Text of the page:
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  • # August 7, 2009 at 7:29 pm

    Hi all,

    Long time reader (of the main site), first time poster! Trying to find a cleaner way around the following issue.

    Suppose I have the following markup:

    Using a JS library like jQuery (I use YUI2/3 mostly but feel free to leave any responses in jQuery/mootools/etc. syntax!), I want to attach a single event listener to #demo and take advantage of event bubbling/delegation.

    The event handler inspects ids to figure out what was clicked on. This means that if you click on an EM element within the link, the event handler will never know that one of the sliding door links was clicked.

    Can anyone recommend a clean solution to this issue that preserves the single event handler/event delegation?

    The half-solution I have come up with in my code is to create a faux-event object using the parentNode when an EM is encountered, which works fine but seems a bit too hacky. Here is an example of that (YUI3 event utility syntax here):

    var clickHandler = function(e){
    case ‘sd1’:
    alert(‘sd1 clicked.’);
    case ‘sd2’:
    alert(‘sd2 clicked.’);
    case ‘EM’:
    var oE = {
    return true;
    }; // clickHandler()

    Thanks for any responses!

    # August 17, 2009 at 6:00 pm

    I have an idea using jQuery (I don’t really know any other libraries). In the event handler, try using target.parents(‘#demo a’) to get the correct anchor if a nested element was clicked; this should work for any dom element and with an arbitrarily deep nesting. Take a look at the test page I was using:

    < !DOCTYPE html PUBLIC "-//W3C//DTD XHTML 1.0 Strict//EN" "">

    Tour Title

    # August 19, 2009 at 3:26 pm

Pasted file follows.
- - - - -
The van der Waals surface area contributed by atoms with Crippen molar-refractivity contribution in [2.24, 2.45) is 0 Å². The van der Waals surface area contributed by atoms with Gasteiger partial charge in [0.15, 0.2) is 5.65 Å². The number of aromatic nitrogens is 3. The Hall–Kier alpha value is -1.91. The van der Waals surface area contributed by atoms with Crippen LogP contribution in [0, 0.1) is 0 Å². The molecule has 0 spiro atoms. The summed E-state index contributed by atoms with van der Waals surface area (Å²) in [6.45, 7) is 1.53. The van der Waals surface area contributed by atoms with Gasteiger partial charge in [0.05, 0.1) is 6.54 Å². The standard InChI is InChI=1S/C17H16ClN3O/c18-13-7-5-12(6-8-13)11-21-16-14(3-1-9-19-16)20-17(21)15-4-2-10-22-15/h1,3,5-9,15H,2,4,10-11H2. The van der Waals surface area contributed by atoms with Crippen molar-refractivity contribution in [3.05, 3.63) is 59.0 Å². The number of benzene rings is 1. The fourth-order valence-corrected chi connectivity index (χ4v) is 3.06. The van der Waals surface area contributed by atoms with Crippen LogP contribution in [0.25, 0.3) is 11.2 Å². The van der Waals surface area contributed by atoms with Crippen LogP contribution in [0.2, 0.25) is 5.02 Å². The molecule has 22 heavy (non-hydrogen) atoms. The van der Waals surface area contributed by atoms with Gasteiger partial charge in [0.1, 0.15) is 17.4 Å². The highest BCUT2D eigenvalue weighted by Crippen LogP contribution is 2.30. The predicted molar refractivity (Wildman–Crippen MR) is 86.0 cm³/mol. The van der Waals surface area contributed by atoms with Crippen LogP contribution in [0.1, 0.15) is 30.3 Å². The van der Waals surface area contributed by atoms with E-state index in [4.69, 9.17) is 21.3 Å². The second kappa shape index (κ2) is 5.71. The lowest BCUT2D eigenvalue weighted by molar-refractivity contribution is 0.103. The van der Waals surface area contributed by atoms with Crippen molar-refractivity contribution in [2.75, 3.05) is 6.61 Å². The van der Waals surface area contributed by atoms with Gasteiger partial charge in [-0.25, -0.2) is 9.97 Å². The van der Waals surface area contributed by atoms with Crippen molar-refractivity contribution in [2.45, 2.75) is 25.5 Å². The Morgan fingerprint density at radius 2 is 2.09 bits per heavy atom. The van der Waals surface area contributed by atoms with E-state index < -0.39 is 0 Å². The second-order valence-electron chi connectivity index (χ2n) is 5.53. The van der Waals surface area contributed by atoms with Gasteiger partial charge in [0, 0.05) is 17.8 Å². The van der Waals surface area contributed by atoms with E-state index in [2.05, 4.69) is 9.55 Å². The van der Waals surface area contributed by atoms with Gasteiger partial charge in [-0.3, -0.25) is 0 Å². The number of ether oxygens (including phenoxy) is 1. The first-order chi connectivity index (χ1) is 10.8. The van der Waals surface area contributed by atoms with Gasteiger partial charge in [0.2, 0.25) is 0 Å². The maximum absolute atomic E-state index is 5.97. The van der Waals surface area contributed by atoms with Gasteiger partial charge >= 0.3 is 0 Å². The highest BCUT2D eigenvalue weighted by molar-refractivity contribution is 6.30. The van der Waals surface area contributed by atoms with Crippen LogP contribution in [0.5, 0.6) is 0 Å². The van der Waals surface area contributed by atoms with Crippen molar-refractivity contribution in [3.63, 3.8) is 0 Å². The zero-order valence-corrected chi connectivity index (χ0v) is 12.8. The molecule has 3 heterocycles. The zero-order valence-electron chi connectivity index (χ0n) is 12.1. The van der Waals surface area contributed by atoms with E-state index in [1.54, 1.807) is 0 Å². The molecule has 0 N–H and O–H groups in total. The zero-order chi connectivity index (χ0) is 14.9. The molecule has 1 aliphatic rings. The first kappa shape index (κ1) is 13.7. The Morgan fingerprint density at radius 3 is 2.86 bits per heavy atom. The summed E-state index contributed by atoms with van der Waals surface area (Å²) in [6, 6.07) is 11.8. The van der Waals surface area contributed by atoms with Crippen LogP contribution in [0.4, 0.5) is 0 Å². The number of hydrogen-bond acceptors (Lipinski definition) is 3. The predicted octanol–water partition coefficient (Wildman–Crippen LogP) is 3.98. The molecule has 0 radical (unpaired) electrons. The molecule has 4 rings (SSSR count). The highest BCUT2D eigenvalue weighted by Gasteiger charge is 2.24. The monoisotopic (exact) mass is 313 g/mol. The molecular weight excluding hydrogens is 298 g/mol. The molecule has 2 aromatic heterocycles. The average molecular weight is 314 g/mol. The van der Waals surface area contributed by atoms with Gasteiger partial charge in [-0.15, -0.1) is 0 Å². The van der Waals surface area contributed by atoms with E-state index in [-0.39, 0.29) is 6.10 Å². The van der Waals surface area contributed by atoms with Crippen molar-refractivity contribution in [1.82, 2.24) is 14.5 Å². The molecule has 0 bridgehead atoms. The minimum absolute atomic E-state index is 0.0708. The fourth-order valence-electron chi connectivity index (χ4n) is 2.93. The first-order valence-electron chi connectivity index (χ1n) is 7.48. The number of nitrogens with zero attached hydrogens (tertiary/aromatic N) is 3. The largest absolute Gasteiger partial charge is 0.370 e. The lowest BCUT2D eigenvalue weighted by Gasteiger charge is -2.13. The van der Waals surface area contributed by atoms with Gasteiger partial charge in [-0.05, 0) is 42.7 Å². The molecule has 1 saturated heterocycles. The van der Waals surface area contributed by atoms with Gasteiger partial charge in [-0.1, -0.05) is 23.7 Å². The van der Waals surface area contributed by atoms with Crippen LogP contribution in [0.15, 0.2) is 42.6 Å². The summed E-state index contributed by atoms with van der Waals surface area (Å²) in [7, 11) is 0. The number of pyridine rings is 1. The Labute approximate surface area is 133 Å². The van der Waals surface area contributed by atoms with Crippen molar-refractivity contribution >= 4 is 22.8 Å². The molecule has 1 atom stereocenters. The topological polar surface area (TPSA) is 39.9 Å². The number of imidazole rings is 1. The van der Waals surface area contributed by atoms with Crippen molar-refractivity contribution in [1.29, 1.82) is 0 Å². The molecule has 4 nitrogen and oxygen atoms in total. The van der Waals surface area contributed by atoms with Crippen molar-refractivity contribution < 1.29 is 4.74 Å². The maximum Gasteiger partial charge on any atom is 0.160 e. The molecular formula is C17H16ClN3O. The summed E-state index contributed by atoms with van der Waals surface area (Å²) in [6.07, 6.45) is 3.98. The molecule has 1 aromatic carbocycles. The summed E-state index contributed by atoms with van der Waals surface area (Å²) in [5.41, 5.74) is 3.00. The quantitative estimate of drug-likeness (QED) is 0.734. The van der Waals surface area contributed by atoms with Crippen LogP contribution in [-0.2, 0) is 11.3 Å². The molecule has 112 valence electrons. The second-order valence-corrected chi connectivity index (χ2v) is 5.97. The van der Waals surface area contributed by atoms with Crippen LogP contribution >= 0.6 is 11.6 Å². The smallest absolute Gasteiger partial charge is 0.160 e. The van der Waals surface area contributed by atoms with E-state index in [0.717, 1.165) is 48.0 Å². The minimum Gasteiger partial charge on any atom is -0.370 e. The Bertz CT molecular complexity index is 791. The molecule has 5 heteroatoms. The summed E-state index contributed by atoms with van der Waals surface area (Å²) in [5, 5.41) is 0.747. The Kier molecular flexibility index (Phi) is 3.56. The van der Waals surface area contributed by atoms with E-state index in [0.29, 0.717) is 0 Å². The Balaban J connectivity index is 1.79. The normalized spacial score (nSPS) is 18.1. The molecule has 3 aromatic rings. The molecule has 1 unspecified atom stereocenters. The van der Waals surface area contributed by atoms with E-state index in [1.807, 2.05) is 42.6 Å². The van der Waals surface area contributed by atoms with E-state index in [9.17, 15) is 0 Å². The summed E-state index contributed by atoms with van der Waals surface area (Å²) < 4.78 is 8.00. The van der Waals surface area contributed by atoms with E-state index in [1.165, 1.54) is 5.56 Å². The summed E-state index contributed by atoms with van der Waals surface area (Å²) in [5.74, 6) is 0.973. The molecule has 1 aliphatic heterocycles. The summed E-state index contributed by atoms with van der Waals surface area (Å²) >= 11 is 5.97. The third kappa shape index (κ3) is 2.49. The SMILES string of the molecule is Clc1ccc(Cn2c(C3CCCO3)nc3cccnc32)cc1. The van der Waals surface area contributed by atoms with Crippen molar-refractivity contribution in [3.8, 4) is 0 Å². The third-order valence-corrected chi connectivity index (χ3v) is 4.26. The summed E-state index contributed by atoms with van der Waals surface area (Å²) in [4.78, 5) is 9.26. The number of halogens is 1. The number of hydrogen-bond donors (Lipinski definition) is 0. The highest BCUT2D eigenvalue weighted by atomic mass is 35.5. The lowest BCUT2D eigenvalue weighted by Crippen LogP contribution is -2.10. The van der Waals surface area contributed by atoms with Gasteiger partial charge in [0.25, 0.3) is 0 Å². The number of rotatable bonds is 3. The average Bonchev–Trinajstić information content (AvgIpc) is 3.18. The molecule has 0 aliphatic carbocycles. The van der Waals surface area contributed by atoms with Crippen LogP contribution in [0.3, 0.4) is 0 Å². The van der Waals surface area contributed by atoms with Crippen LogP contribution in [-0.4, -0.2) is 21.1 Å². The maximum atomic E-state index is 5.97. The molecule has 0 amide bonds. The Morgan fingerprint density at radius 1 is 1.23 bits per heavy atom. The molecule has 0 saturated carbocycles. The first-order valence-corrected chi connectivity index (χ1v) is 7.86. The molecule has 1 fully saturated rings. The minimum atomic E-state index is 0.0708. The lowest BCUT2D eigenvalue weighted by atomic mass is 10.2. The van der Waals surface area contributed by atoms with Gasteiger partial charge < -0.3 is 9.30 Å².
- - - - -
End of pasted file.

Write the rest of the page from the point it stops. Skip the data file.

Yeah that is more or less what I am doing – checking the parent node if an EM or IMG (which are the only elements that may be within my A elements) is encountered.

    I am looking for a cleaner/more elegant way to do this, but have been unable to find one for weeks (I guess this might actually be the best way).

    # August 20, 2009 at 11:46 am

    Sorry, I thought you were trying to clean up your existing method for the purpose of making it less "hard coded" so you could be more flexible with the code inside the anchor.

    It seems like you ultimately want to stop events past the anchor tags; nothing nested within the anchor would register events so that only the anchor would register the event. It’s an interesting thought, but it’s not currently possible that I know of.

    Why do you need to maintain a single event handler? Why not attach an identical handler to each ‘#demo a’ element? This isn’t hacky at all and really seems to make more sense. I’m sure you have a reason, I’m just curious as to what it is :D

    # August 20, 2009 at 7:42 pm

    The reason to use one event listener instead of several (AKA Event Delegation) is to save the user’s memory. One event listener uses a lot less resources than many, and since this is an AJAX app where content is added/removed a lot, it helps eliminate the risk of memory leaks associated with attaching a bunch of event listeners to A elements that might be removed/reintroduced into the document many times (not to mention a lot less code being written/executed).

    I have come up with a slightly cleaner method. Instead of using a whitelist of elements for whom the parent should be checked, I give any elements whose parent should be checked when they are the event target a special class like "check-parent".

    # August 20, 2009 at 9:22 pm
    The event handler inspects ids to figure out what was clicked on. This means that if you click on an EM element within the link, the event handler will never know that one of the sliding door links was clicked.

    Ok i just focused on the quote above… But i know jquery has a .data() function and it can be used like so

    var $this = $(this),
    data = $‘clicked’);

    if(data) $‘clicked’, false);
    else $‘clicked’, true);

    return false;


    Im not sure on the requirement on using $("#demo") as the selector but that is doing the same thing as (‘#demo a’)

    The html was the same but just cleared out the id’s on the anchors

    Note: only time the <em> being clicked on becomes an issue is if you attach a click handler event on it then you just need to go to "$(this).parent(‘a’).data(……" this being the <em>

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